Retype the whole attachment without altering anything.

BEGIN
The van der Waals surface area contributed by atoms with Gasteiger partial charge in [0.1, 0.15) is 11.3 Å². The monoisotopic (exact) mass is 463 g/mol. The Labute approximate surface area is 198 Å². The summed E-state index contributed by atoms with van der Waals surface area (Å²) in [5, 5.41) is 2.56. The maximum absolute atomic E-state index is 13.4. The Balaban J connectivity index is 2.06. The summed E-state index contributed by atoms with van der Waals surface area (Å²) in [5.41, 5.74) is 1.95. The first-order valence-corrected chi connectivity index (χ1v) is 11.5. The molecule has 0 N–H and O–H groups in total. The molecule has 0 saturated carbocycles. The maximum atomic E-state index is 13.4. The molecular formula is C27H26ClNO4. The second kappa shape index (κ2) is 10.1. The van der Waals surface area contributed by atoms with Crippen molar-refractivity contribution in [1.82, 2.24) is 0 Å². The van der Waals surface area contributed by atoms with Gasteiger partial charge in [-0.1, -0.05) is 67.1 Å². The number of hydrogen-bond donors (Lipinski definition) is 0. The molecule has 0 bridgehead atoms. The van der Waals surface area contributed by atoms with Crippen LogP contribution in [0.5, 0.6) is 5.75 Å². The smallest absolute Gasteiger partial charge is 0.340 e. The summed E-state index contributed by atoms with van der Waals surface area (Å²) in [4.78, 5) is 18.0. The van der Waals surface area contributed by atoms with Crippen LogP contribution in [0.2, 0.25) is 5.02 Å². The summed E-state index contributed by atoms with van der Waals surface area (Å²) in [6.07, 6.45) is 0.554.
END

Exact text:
The van der Waals surface area contributed by atoms with Gasteiger partial charge in [0.1, 0.15) is 11.3 Å². The monoisotopic (exact) mass is 463 g/mol. The Labute approximate surface area is 198 Å². The summed E-state index contributed by atoms with van der Waals surface area (Å²) in [5, 5.41) is 2.56. The maximum absolute atomic E-state index is 13.4. The Balaban J connectivity index is 2.06. The summed E-state index contributed by atoms with van der Waals surface area (Å²) in [5.41, 5.74) is 1.95. The first-order valence-corrected chi connectivity index (χ1v) is 11.5. The molecule has 0 N–H and O–H groups in total. The molecule has 0 saturated carbocycles. The maximum atomic E-state index is 13.4. The molecular formula is C27H26ClNO4. The second kappa shape index (κ2) is 10.1. The van der Waals surface area contributed by atoms with Crippen molar-refractivity contribution in [1.82, 2.24) is 0 Å². The van der Waals surface area contributed by atoms with Gasteiger partial charge in [-0.1, -0.05) is 67.1 Å². The number of hydrogen-bond donors (Lipinski definition) is 0. The molecule has 0 bridgehead atoms. The van der Waals surface area contributed by atoms with Crippen LogP contribution in [0.5, 0.6) is 5.75 Å². The smallest absolute Gasteiger partial charge is 0.340 e. The summed E-state index contributed by atoms with van der Waals surface area (Å²) in [4.78, 5) is 18.0. The van der Waals surface area contributed by atoms with Crippen LogP contribution in [0.2, 0.25) is 5.02 Å². The summed E-state index contributed by atoms with van der Waals surface area (Å²) in [6.07, 6.45) is 0.554.